Short Story #3

March 4, 2008 § 3 Comments

He parked his car in the compound of what was his old society. The place where he had grown up. He was tempted to go to his old house and relive some of the old memories, talk to the people in the building – the few from his childhood that hadn’t left the place. He had brought along the keys too. But that would have to wait. He walked out of the gate and towards the school gate. It was close by. As he crossed the road, he looked around the surroundings; so much had changed, yet he felt comfortable here. He had, after all, spent all of his childhood here.

He entered the school gate. The approach to the school compound had always been this narrow sort of road, flanked by trees and filled with gravel. As the gravel/pebbles shifted under his feet as he walked, he smiled. Some things don’t change, he thought. The school compound had changed though. Interlocking instead of concrete. Impressive, he thought. The banyan was still there thou. As was the stone bench under it. The same bench on which he had sat 15 years ago on a chilly February evening during the farewell ceremony and wondered aloud if he could do something to stay there some more. “You could flunk in the exams”, she had said, sitting next to him. He had smiled back at her then; he smiled now. Thinking of her always made him smile. He shook his head, berating himself for thinking of her. But he couldn’t help it. He moved on. He took the stairs. He always did. It will waste time, he thought. But it was ok.

He looked up at the topper board on the first floor landing. Names long forgotten were etched there. Some familiar, the others not. He could never even think of being up there. He had never aspired to. That was for the students who were serious with their studies. Not for me, he thought. Though he had come mighty close to being up there. Immortality, he thought, was your name on that board. And he had lost that by one place. He had come second.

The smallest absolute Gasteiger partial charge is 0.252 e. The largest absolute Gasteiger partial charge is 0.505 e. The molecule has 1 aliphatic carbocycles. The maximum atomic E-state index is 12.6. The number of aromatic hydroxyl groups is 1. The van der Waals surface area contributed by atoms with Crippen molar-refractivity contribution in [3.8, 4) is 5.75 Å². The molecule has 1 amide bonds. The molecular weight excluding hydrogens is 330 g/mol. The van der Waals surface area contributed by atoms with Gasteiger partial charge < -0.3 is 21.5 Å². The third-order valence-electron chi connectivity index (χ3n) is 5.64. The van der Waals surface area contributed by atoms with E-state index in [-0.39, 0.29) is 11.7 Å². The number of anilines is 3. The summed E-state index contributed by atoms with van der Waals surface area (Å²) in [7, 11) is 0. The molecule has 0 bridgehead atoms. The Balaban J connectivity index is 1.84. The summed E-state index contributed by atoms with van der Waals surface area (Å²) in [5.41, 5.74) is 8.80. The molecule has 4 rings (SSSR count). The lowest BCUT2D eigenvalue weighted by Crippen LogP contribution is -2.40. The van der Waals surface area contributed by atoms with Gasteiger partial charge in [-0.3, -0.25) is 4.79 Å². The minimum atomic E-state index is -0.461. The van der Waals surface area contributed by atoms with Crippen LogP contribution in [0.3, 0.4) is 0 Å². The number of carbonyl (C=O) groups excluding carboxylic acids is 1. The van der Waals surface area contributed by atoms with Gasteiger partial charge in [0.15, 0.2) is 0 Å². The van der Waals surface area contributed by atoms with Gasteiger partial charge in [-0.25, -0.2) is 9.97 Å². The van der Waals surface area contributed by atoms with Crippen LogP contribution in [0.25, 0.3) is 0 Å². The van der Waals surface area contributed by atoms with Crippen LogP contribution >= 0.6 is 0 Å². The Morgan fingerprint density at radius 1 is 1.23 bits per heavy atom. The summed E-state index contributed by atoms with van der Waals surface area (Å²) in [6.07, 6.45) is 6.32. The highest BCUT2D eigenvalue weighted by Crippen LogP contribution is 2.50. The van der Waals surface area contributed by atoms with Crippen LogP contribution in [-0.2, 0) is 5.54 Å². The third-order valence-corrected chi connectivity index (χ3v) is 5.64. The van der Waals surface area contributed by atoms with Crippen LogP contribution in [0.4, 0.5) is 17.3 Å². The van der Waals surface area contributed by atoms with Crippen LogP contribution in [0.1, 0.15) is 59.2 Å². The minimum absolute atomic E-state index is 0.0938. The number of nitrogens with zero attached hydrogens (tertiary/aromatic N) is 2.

The Principal’s office, the staff room, the library. All familiar places. He went on. His class X classroom. The fondest memories are here, he thought. And they were. He entered the class. People had been there. Lots of them. Remembering. Nobody forgets. The blackboard was new, a metallic board. Teachers wrote with markers now. Pity the kids nowadays, no chalk bits to fight with. He smiled again. He had been hit with more than his fair share of chalk bits. He looked at the seats. Not much had changed. Same wooden benches. He went over to the middle column, third row. He used to sit there. He sat there for a long time, remembering, smiling at all the things they did then. Being a kid had its share of rewards. His phone began ringing. He knew who it was and why he had called. “Yes”, he said, into his phone. “What yes? Dude, you’re late! The reunion party’s begun. Where are you man?” “Aren’t we a little old to be calling each other dude?”, he replied. “You must be old! And don’t change the topic. Where are you? You’re coming right? Don’t tell me you chickened out!” “No, I’m coming. I’m in the car, might take another 15 minutes”, he lied. “Ok, dude. See you here then”. He hung up.

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